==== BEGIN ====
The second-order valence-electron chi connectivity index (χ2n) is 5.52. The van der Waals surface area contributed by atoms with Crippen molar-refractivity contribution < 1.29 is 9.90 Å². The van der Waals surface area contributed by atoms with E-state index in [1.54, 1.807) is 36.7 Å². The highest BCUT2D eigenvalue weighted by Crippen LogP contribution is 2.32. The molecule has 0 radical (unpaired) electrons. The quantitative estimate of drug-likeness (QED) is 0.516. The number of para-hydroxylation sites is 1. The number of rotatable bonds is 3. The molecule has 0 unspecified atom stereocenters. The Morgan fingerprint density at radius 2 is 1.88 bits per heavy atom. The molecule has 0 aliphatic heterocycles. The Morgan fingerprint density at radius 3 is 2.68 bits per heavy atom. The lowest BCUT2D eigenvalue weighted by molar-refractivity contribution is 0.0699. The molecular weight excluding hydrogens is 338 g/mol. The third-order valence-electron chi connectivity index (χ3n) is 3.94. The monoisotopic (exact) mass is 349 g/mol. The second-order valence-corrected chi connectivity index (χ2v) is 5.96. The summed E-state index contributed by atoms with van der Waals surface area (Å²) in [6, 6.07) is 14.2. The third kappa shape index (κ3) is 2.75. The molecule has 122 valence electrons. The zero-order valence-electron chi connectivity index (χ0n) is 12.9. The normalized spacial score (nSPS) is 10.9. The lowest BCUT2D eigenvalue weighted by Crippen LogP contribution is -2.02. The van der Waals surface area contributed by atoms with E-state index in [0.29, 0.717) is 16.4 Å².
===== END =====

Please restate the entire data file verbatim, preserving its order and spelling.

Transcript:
The second-order valence-electron chi connectivity index (χ2n) is 5.52. The van der Waals surface area contributed by atoms with Crippen molar-refractivity contribution < 1.29 is 9.90 Å². The van der Waals surface area contributed by atoms with E-state index in [1.54, 1.807) is 36.7 Å². The highest BCUT2D eigenvalue weighted by Crippen LogP contribution is 2.32. The molecule has 0 radical (unpaired) electrons. The quantitative estimate of drug-likeness (QED) is 0.516. The number of para-hydroxylation sites is 1. The number of rotatable bonds is 3. The molecule has 0 unspecified atom stereocenters. The Morgan fingerprint density at radius 2 is 1.88 bits per heavy atom. The molecule has 0 aliphatic heterocycles. The Morgan fingerprint density at radius 3 is 2.68 bits per heavy atom. The lowest BCUT2D eigenvalue weighted by molar-refractivity contribution is 0.0699. The molecular weight excluding hydrogens is 338 g/mol. The third-order valence-electron chi connectivity index (χ3n) is 3.94. The monoisotopic (exact) mass is 349 g/mol. The second-order valence-corrected chi connectivity index (χ2v) is 5.96. The summed E-state index contributed by atoms with van der Waals surface area (Å²) in [6, 6.07) is 14.2. The third kappa shape index (κ3) is 2.75. The molecule has 122 valence electrons. The zero-order valence-electron chi connectivity index (χ0n) is 12.9. The normalized spacial score (nSPS) is 10.9. The lowest BCUT2D eigenvalue weighted by Crippen LogP contribution is -2.02. The van der Waals surface area contributed by atoms with E-state index in [0.29, 0.717) is 16.4 Å².